Monday, November 29, 2010

Merry Christmas!

Christmas shopping season is among us. Wherever you go, retail stores compete for your holiday dollar while charities simultaneously vie for your donations, monetary or otherwise. But as a sendoff for the prior year's events, the group we gathered for Thanksgiving decided to check out a horror film whose trailer had briefly made the rounds on Facebook. When I first saw the trailer for Thankskilling, it was obvious to me that the film was going to be bad and intended to be, with low budget, poor acting and trite dialogue and characters composing an entertaining if uninspiring smattering of clips. Frankly, I was sure I'd never see the final product and didn't really care whether I did or not, so poor was the quality of what I saw. Fast-forward to Thanksgiving night, when my friend Peter announced that Thankskilling was indeed available to view - and on Netflix streaming, no less - and worked it out with everyone that this was the film we were going to see that night.

Now, I'm not embarrassed to admit I was a little interested to see this film at the time. For one thing, I had a few beers in me by this point, and enough Thanksgiving grub in my belly that my judgment was understandably impaired.Also, while the trailer was undeniably awful, it did have one thing going for it: the potential for cult popularity. After all, how many movies are you going to see that include paranormal, homicidal turkeys who can apparently shoot guns, drive cars, and, naturally, kill college students? That was my thought process going into watching this film, though the outcome was rather closer to my initial trailer critique.

Surprisingly, the film sports animation better than some of it's big budget counterparts
Apparently, some Native American witchdoctor was insulted by American settlers over 500 years ago, and in retaliation, this mage summoned a demonic and insult-spewing turkey to murder all the white people it meets. Cut to present day, and this jive turkey has been resurrected in time to meet five college kids on their way home for Thanksgiving break. Naturally chaos ensues, and what follows is a fairly cliched plot that has no real surprises and no questions to ask except for exactly how much in the way of narcotics were ingested in making this film.

Scream! You're in a bad horror film!
First, let's look at the story. The five credited writers (it took FIVE writers to put this crap together?) were obviously high on opiated throughout the creative process. They didn't let little things like logic or subtlety or talent get in the way of writing the kind of film they wanted to display to the world. Certain things about the murderous turkey are unexplained or glossed over, such as how he can handle a shotgun, drive a car, or where he suddenly gets a tee pee. Also, why any of the characters would be friends with one another is seriously in question, as the five are about as far from one another on the personality matrix as could possibly be. And seriously, why does nobody even notice when the turkey wears a disguise that wouldn't fool a five year-old?

The turkey fools the characters, but we all know it's just a rubber glove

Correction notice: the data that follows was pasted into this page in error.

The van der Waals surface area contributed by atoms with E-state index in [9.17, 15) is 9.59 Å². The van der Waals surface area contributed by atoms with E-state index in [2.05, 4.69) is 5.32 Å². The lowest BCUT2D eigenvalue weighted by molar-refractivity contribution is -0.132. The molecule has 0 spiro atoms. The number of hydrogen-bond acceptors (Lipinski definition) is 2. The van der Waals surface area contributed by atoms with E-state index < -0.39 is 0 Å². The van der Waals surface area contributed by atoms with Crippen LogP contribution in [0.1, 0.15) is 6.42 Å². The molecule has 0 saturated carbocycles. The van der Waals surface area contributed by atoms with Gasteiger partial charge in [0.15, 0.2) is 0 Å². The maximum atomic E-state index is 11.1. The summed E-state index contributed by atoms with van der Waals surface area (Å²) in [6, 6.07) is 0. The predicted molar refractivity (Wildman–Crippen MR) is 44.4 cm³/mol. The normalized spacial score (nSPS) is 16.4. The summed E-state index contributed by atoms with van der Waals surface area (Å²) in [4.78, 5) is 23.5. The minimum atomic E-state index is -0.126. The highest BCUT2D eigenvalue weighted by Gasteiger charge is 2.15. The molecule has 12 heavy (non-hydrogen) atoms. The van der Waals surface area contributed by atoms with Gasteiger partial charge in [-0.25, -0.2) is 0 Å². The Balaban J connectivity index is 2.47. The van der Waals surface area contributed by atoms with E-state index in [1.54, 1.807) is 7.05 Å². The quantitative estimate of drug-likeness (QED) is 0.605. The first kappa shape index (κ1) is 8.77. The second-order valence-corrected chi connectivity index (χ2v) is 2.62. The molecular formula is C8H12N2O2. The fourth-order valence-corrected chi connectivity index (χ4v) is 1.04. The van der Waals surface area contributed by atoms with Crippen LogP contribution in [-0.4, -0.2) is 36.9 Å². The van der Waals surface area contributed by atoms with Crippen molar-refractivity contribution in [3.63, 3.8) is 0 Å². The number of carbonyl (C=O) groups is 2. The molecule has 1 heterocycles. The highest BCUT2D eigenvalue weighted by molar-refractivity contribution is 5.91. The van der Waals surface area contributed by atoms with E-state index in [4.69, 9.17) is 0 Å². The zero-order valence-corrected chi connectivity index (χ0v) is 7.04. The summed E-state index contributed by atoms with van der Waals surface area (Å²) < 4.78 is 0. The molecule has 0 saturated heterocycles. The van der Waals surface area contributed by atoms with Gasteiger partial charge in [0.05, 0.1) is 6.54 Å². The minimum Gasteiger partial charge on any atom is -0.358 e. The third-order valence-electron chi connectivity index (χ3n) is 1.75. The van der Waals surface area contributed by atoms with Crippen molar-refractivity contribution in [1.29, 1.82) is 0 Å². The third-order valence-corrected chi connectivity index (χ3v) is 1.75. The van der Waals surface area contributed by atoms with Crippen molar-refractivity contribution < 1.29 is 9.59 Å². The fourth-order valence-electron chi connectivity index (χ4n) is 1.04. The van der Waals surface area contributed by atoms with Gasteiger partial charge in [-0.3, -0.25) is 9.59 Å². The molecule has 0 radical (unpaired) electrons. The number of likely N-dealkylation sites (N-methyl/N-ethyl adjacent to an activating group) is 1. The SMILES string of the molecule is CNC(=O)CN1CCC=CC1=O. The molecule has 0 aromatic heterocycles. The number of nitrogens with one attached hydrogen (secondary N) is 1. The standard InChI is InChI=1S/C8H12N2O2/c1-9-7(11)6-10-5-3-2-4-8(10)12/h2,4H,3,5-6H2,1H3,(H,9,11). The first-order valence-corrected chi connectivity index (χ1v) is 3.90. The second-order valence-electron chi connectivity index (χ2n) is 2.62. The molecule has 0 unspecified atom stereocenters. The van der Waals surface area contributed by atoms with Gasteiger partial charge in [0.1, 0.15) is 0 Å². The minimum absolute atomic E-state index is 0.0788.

The acting isn't much better. Kristen 'The Good Girl' is supposed to be the never-give-up survivor type, but Lindsey Anderson doesn't have talent to make that appear genuine. Johnny 'The Jock' is portrayed as a smug footballer by Lance Predmore. At least Johnny has an actual backstory, as he has a feud with his father simply because he didn't make first-string quarterback. Ryan Francis overplays the dorky Darren 'The Nerd'. So does Aaron Ringhiser-Carlson as Billy 'The Hick'. And Natasha Cordova carries a standard Beverly Hills accent into her role of Ali 'The Slut'. With the exception of Johnny, there isn't any semblance of depth to any of the characters, and no reason to relate to - let alone like - any of them. None of the actors are particularly talented, though at least Cordova and Predmore did somewhat good jobs in portraying cliches, which is all they really needed to do. Other roles, including an old guy calling himself General Bastard as an old hermit named Oscar and Chuck Lamb as Sheriff Roud are too ridiculous to recount. The turkey's voice is not credited as far as I can tell, but except for a few witty one-liners, there isn't a much to even make a likable villain out of.

I really can't explain this
I can't stress this enough; Thankskilling was obviously made with the help of massive amounts of drugs, both legal and illegal. And I think that's the only way to enjoy watching the film too. Some may think that by the point you witness a song number about two of the characters being best friends, it's jumped the shark and admitted that it was never meant to be anything but a big joke. I, however, pretty much thought that as soon as I saw the trailer, so it was for me more of the same. If anything, it's an insanely retarded horror film with poor plotting, poor acting, mediocre dialogue and a budget so low it could do the limbo. If the killer turkey had been remotely interesting it would have been better, but cult status might be beyond even this films low reach.. There are SOME good bits, such as the film's theme interesting theme song and an opening so insanely ludicrous it'll make you laugh. But again you'd have to be as high as the filmmakers were, so some pre-Thankskilling drinking may be in order. I can't by any means suggest this film to anybody with a pulse, but if you are really hard up for a Thanksgiving-themed slasher flick, it's out there. It may be horrible, but under the right conditions you MIGHT be able to sneak some enjoyment out of it.

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